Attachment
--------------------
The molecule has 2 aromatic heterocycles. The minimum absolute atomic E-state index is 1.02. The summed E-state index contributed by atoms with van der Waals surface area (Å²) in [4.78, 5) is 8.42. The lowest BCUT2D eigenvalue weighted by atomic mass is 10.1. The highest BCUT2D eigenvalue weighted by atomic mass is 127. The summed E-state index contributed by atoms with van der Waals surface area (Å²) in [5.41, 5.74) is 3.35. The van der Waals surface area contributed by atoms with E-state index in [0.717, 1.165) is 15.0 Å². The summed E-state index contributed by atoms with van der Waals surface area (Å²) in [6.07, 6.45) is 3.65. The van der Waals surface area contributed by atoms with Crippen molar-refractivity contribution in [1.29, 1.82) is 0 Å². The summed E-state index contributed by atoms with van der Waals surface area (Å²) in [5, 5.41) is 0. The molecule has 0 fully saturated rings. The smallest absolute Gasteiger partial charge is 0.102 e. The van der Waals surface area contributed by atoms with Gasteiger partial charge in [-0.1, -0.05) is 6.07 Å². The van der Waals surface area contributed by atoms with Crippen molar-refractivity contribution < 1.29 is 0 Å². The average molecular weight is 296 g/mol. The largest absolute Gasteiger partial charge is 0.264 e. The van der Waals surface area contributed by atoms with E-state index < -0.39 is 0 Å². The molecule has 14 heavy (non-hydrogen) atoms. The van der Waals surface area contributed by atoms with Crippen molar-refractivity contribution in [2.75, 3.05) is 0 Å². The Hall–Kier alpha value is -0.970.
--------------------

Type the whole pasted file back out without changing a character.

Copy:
The molecule has 2 aromatic heterocycles. The minimum absolute atomic E-state index is 1.02. The summed E-state index contributed by atoms with van der Waals surface area (Å²) in [4.78, 5) is 8.42. The lowest BCUT2D eigenvalue weighted by atomic mass is 10.1. The highest BCUT2D eigenvalue weighted by atomic mass is 127. The summed E-state index contributed by atoms with van der Waals surface area (Å²) in [5.41, 5.74) is 3.35. The van der Waals surface area contributed by atoms with E-state index in [0.717, 1.165) is 15.0 Å². The summed E-state index contributed by atoms with van der Waals surface area (Å²) in [6.07, 6.45) is 3.65. The van der Waals surface area contributed by atoms with Crippen molar-refractivity contribution in [1.29, 1.82) is 0 Å². The summed E-state index contributed by atoms with van der Waals surface area (Å²) in [5, 5.41) is 0. The molecule has 0 fully saturated rings. The smallest absolute Gasteiger partial charge is 0.102 e. The van der Waals surface area contributed by atoms with Gasteiger partial charge in [-0.1, -0.05) is 6.07 Å². The van der Waals surface area contributed by atoms with Crippen molar-refractivity contribution < 1.29 is 0 Å². The average molecular weight is 296 g/mol. The largest absolute Gasteiger partial charge is 0.264 e. The van der Waals surface area contributed by atoms with E-state index < -0.39 is 0 Å². The molecule has 14 heavy (non-hydrogen) atoms. The van der Waals surface area contributed by atoms with Crippen molar-refractivity contribution in [2.75, 3.05) is 0 Å². The Hall–Kier alpha value is -0.970.